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Rain doesn't dampen Tribe Pride at Opening Convocation

  • Rainy welcome
    Rainy welcome  New students are greeted by upperclassmen after the 2013 Opening Convocation ceremony. The rainy weather didn't stop hundreds from showing up to welcome the new members of the Tribe.  Photo by Stephen Salpukas
  • An amazing life
    An amazing life  Nancy Gunn '88 told students that W&M is "not just about the education. It's about the amazing people you are being educated with, some of whom will become your lifelong friends."  Photo by Stephen Salpukas
  • Ad-hoc umbrella
    Ad-hoc umbrella  Students try to shield themselves from the rain during the ceremony.  Photo by Stephen Salpukas
  • Rainproof regalia
    Rainproof regalia  A faculty member uses a clear poncho to protect his academic regalia during the ceremony.  Photo by Stephen Salpukas
  • Provost's greeting
    Provost's greeting  Provost Michael R. Halleran greeted the students, tell them that they are now part of a "a glorious tradition of learning."  Photo by Stephen Salpukas
  • Class of 2017
    Class of 2017  The rain-soaked Class of 2017 was unfurled as students began to walk through the Wren Building.  Photo by Stephen Salpukas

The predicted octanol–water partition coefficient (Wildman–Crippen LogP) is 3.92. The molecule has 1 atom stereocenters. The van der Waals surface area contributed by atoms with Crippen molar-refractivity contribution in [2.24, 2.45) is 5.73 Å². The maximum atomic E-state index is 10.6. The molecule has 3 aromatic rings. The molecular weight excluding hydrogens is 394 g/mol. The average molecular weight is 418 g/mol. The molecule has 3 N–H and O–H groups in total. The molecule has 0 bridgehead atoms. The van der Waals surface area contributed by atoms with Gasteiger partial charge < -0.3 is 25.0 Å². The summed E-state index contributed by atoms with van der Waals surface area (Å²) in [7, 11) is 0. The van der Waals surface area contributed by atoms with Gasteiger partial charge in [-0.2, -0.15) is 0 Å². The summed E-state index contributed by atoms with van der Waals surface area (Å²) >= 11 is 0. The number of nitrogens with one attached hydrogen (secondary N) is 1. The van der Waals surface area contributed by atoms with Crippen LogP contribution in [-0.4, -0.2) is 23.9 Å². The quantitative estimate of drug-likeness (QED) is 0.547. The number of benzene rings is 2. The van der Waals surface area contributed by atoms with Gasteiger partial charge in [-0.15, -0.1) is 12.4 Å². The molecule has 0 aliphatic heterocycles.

• Warm welcome
    Warm welcome  A new student is greeted by cheering current students on the other side of the Wren Building.  Photo by Stephen Salpukas
  • Enthusiastic greeting
    Enthusiastic greeting  A senior greets new students as they walk out of the Wren Building .  Photo by Stephen Salpukas
  • Presidential smile
    Presidential smile  President Taylor Reveley smiles as he watches the traditional walk through the Wren Building.  Photo by Stephen Salpukas
  • Hello, Tribe
    Hello, Tribe  A new student wearing a Tribe rain poncho waves back to the cheering throngs of current students.  Photo by Stephen Salpukas
  • Quite a welcome
    Quite a welcome  A new students is lifted into the air by current students in greeting.  Photo by Stephen Salpukas
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Emmy Award-winning producer Nancy Gunn ‘88 has had an extraordinary life, traveling the world and working on such shows as The Amazing Race. She has also suffered her share of challenges. However, through it all – the ups and the downs – one thing has remained constant: the support that she has received from fellow William & Mary alumni.

“Someone you meet here will change your life. Someone you meet here will make you laugh when you need it most. Someone you meet here may even save your life,” she said. “One of the things I learned here was this – it’s not about how you get knocked down, or even how many times you get knocked down. It’s about how you get back up again.”